The bus access control logic circuit with selective request preclusion 250 may be configured to selectively prevent the data from being retrieved from the memory 202 in response to a priority setting associated with the executed instruction that resulted in the request, and further in response to a state of the queue 256. The bus access control logic with selective request preclusion 250 may determine whether the queue depth exceeds a threshold, such as a capacity threshold for prefetch requests made by a low-priority thread, and may set one or more of the preclusion bits 262-264 accordingly.

Referring to FIG. 3, a system is depicted and generally designated 300. The system 300 includes a set of supervisor status registers (SSRs) 302. The SSRs include a status register for each of six representative processing threads, enumerated thread 0-thread 5. Each thread register, such as the representative register 304 for thread 0, includes a respective quality of service (QoS) parameter section, such as the representative QoS parameters section 320. The QoS parameters section 320 includes one or more quality of service parameter fields, such as a hardware data prefetch priority level field 330, a hardware instruction prefetch priority level field 331, a software data prefetch priority level field 332, a software instruction prefetch priority level field 333, other quality of service parameter value fields (not shown), or any combination thereof.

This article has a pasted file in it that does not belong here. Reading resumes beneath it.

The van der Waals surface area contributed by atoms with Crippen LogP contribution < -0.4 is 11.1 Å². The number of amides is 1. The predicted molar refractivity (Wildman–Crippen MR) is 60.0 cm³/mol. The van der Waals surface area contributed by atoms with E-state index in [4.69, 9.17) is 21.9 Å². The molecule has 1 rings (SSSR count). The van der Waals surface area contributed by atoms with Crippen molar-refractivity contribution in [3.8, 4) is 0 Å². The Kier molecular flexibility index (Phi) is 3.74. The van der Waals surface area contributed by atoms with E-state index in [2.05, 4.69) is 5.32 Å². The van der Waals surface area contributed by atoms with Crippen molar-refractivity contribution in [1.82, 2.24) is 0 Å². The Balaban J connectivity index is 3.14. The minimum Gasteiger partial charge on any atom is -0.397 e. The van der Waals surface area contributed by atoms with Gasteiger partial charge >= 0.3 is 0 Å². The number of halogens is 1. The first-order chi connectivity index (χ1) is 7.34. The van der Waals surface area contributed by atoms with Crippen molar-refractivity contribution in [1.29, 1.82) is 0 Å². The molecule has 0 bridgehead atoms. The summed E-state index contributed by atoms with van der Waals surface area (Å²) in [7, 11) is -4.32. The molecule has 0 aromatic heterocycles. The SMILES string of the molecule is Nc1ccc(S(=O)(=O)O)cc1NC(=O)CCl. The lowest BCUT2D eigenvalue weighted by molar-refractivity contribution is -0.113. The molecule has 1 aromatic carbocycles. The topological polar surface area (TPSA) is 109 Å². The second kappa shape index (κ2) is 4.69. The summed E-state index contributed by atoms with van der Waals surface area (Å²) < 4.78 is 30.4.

In a particular embodiment, the fields 330-333 may each include one or more bits. For example, the hardware data prefetch priority level field 330 may include a single bit such that a logical high value of the bit indicates a high priority thread and a logical low value of the bit indicates a low priority thread. Similarly, each of the other fields 331-333 may include one or more bits indicating one of more priority level values. In a particular embodiment, a logical high value in a priority level field may indicate that an associated bus access request is always granted. However, a low value of a priority level field may indicate that an associated bus access request is not granted when system resources are used above a certain threshold. For example, a low priority thread may be prevented from accessing the bus 203 of FIG. 2 when the queue 214 is determined to be in a state of usage exceeding a threshold amount associated with the priority level of the thread for the particular type of bus access request.

In an alternative embodiment, one or more of the fields 330-333 may encode a value indicating a threshold amount. For example, a 2-bit field may store values that indicate thresholds of zero, one-quarter, one-half, and three-quarters of a total system capacity, respectively. These threshold values may be used by a bus unit access logic circuit, such as the bus unit access logic circuit including selective request preclusion 108 of FIG. 1 or the bus access control logic circuit with selective request preclusion 250 of FIG. 2, in comparison to a system capacity, such as provided by the system capacity measurement circuit output 115 or the queue depth measurement circuit 258, respectively.